This week I am (finally) hopping on the Flannel Friday bandwagon, though I am calling mine Foamie Friday because I like to use craft foam instead of flannel.  I find that the colors are brighter, it cuts and glues easier, and you can add details simply with a sharpie marker and they show up well.  I put a little piece of velcro on the back so they stick a little better.  (My flannels would also fall down a lot.)
Our theme this week was Apples so I used Pat Hutchin's Ten Red Apples.  Ten was quite a few apples for a 2-3 year old story time, so I modified it to five.  My tree has apples that can be removed, thanks to velcro!  I picked four animals - a horse, pig, goat, and cow, and I also have the farmer and his wife.  The tree flips around for the end of the story and has another 5 non-removable apples.

This is a great story for counting and for animal sounds.  I have the kids help me with that part.  The text goes along the lines of:

5 red apples up in the tree.
Yippee and fiddle-dee-dee.
Cow comes to take one,
Chomp, chomp, chomp.
Moo, moo and fiddle-dee-dee.
Cow! says the farmer, save one for me.

Then of course when there is 1 left the farmer says: yippee there's one left for me!  At which point his wife shows up and is sad that:
No red apples, my oh my.
No apples to back in a pie.
Boo, hoo, and fiddle dee dee.
Wait! cried the farmer,
Another apple tree!
This might vary a bit from the text of the book, but that is how I memorized it.  (Though I do keep a cheat sheet on my cart just in case I need it!)

Apple starts with A

This week it is back to the normal routine with the start of Fall Story times.  Not much has changed other that the books!  Oh, I do have a 'friend' helping me with story times this session.  He is a dragon named Sparky.  I tried for several days to come up with a good voice for Sparky, but I found that I really didn't like any, plus I was rather awful at moving his mouth while making him talk.  So, Sparky is the quiet library dragon, which works well if I need to remind kids to be quiet I can tell them to be like Sparky.  He is also my collector of name tags.  He likes to eat them, so at the end of the class the kids all feed their name tag to Sparky.  Most thought that was fun, especially when he spit them out.  They were also fascinated if the played peek-a-boo with them. 

This session we are using books from the New York Public Library's list of 100 Picture Books Everyone Should Know.  There are some great books on this list for story time, many I have used in the past.  Each week I will read 1 book from that list.  I used those books to plan my themes this fall.  

Anyway, for Week 1 we read about Apples.  That meant our letter for the day was A.  A is a pretty popular letter.  Many kids have names that either start or end with A, so that was a crowd pleaser in itself.  They also came up with Apples fairly quickly when I asked for a word that started with A.

The first book that we read was from the NYPL list and it was Eric Carle's The Very Hungry Caterpillar.  Kids love this book, it's no wonder that it is on the list.  I like to have kids help me with this book.  They have to tell me what the caterpillar is eating.  They were really good at shouting out the food as I pointed to it.  There is only one apple in this story, but I didn't hear any complaints.

Our second book was Apple Farmer Annie by Monica Wellington.  This is a nice, simple story all about Annie and her apple farm.  I like that it lists the different things apples can be used for, like cider, muffins, pies, etc. and also shows how they can be sold at the farmer's market.  We have several farmer's markets around here, so I like that kids can see the produce they get at the market comes right from a farm.  This book also has recipes for using apples.  And the text is fairly short, great for the 2 and 3 crowd.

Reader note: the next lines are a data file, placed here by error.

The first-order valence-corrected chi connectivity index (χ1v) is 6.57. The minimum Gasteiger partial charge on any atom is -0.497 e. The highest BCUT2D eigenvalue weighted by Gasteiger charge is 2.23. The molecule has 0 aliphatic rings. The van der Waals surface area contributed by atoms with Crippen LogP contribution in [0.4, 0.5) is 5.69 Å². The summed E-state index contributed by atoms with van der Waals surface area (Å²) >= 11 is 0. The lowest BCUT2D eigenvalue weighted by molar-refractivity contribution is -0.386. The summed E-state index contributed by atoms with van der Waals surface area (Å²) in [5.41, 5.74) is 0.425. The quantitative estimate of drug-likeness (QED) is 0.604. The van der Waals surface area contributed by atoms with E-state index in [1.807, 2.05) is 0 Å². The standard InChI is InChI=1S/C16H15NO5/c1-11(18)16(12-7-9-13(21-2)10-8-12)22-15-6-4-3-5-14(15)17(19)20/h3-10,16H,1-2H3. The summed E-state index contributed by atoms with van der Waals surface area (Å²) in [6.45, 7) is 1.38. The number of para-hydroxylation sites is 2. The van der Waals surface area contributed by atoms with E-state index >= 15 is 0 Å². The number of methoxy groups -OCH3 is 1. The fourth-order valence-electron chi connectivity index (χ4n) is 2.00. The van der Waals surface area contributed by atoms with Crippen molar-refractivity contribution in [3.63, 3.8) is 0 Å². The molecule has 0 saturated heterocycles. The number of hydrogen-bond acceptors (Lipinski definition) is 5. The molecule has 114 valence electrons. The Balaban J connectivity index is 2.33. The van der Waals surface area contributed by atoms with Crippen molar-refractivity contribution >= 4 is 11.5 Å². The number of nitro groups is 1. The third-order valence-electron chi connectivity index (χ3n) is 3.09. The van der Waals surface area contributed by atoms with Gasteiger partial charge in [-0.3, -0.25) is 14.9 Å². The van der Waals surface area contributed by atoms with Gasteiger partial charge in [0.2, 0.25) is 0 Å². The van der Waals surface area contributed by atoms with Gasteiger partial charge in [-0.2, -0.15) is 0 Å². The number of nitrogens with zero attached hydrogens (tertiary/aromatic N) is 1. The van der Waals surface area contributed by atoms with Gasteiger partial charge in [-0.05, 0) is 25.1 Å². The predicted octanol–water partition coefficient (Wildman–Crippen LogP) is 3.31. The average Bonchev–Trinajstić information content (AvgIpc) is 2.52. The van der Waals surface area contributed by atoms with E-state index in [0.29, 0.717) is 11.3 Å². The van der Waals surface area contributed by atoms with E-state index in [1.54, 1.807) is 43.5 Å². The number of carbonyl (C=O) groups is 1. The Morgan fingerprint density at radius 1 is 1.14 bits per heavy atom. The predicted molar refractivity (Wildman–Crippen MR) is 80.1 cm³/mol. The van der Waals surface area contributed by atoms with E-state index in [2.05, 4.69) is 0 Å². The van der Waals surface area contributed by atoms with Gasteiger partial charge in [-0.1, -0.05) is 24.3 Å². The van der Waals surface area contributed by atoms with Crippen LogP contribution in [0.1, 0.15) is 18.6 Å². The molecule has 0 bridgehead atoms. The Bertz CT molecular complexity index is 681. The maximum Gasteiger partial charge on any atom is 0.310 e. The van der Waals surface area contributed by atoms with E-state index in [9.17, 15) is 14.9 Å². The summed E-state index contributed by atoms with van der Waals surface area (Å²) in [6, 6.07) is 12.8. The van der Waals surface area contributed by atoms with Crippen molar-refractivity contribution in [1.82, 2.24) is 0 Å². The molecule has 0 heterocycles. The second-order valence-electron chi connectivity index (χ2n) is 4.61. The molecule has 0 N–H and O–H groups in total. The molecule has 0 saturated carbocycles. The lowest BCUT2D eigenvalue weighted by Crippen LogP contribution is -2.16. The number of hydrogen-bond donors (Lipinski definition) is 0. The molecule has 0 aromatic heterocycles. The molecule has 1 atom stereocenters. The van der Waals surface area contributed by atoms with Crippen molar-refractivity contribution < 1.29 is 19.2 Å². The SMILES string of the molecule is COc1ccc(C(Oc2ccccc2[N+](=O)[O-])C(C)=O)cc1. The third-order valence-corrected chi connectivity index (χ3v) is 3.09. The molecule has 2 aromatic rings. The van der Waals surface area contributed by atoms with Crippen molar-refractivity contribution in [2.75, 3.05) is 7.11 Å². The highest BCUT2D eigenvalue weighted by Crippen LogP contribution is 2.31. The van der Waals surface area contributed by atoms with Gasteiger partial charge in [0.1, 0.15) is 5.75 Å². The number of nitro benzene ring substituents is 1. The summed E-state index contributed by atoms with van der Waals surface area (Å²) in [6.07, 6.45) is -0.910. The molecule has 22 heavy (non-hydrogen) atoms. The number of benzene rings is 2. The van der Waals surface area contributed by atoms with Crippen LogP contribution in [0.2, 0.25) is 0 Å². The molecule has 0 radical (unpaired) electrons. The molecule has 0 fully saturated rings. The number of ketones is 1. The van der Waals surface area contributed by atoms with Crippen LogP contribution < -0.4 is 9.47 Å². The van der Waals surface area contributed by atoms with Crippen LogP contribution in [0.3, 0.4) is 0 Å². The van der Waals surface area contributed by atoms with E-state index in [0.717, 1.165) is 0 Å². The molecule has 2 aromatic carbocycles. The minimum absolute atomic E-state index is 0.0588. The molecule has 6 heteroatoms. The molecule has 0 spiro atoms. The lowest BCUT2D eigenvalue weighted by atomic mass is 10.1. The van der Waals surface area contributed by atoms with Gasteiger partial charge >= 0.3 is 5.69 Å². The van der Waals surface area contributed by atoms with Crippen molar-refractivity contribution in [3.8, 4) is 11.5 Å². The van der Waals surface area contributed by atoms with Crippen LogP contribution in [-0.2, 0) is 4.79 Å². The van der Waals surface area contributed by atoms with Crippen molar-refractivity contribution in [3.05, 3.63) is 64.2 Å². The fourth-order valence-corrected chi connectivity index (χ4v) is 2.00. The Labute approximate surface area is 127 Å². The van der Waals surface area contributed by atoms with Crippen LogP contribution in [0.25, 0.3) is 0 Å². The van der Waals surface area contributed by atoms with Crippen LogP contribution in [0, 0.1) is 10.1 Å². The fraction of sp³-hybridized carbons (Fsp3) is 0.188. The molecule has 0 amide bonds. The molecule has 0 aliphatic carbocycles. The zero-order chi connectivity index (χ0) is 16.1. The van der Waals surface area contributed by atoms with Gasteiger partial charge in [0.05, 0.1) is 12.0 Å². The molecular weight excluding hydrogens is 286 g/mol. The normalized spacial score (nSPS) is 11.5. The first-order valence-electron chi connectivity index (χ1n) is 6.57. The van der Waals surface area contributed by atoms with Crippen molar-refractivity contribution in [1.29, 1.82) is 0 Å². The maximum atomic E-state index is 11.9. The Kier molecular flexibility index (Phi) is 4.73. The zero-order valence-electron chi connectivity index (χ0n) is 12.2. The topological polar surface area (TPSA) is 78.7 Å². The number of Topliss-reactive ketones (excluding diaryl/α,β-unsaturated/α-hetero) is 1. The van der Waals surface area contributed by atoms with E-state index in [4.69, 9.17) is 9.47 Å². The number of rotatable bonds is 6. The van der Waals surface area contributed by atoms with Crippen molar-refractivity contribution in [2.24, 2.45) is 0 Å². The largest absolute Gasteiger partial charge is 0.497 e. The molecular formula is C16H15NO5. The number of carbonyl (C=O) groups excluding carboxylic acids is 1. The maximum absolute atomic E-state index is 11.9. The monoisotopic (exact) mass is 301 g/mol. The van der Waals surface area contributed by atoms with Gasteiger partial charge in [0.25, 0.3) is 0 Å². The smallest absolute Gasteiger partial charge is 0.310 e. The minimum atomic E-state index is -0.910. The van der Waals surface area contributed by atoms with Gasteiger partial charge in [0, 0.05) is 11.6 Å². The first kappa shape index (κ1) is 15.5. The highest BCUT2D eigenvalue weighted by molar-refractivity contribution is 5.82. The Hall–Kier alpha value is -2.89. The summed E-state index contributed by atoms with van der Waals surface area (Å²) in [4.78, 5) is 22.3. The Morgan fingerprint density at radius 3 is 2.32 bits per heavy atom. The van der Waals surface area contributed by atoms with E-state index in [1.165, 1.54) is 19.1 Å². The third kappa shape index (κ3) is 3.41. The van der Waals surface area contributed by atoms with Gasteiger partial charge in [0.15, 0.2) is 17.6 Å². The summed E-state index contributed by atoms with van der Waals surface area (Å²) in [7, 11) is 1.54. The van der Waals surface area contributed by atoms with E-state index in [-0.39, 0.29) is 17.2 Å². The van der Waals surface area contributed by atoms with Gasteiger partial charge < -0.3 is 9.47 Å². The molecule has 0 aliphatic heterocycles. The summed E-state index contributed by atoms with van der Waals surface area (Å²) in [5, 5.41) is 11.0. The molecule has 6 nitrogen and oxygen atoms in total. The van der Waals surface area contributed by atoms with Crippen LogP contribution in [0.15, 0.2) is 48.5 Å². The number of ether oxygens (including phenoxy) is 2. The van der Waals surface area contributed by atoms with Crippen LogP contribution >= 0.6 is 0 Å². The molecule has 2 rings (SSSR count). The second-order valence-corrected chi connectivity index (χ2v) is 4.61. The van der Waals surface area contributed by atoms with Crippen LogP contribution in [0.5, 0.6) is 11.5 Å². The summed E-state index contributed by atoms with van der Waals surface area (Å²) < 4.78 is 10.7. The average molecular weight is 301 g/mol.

The last story we did was a flannel board that I made for Pat Hutchin's Ten Red Apples.  Since ten apples are a lot to get through, I changed it to five.  I like this story because the kids can help me count the apples as they get eaten by the various animals.  We also do all of the animal sounds as they come to eat the apples, so that is fun for the kids, they were very enthusiastic with their animal sounds this week.

One rhyme that we did was Way Up High in the Apple Tree.  I've seen this many places, and our Rock-A-Bye Tales group (age 6 - 24 months) uses it weekly, so many of the kids were thrilled to hear something they knew so well.  It goes:
Way up high in the apple tree,
Two red apples smiled at me.
I shook that tree as hard as I could,
Down came the apples,
Mmmmm were they good!

I also found a song by Dr. Jean on her Happy Everything album called Apple Tree.  The song goes much like the rhyme but starts with 1 apple and counts up to 5 limes.  It was a good song since they were familiar with the rhyme and the repetitiveness helped them do the movements.

We also sang Raffi's Shake My Silles Out.  This is a story time staple that I use quite a bit with the shaker eggs.  It is a good song to get the kids up and moving.  The shaker eggs are not really required, but I like to do something like shakers or scarves each week.

Our last song was another Raffi, Bumping Up and Down.  It's about bumping along in the wagon, so it is a great bouncing song.  You also get to do some hammering and pliers work when the wagon breaks.  It wasn't really along the theme, but I figured you need a wagon to haul your apples around, right?

The craft this week also featured the letter A.  I came across this craft featuring a lowercase 'a', but I thought it needed a little more.  Using an uppercase 'A' we also made an apple tree.  The As were made using our Ellison dye cuts and the apples on the tree are just red dot stickers.  It was a fairly simple craft, always good to go simple the first week especially.  All the kids needed to do was glue the pieces on, add the stickers, then color as desired.  Then, of course, they had to show Sparky their craft so he could reward them with a sticker!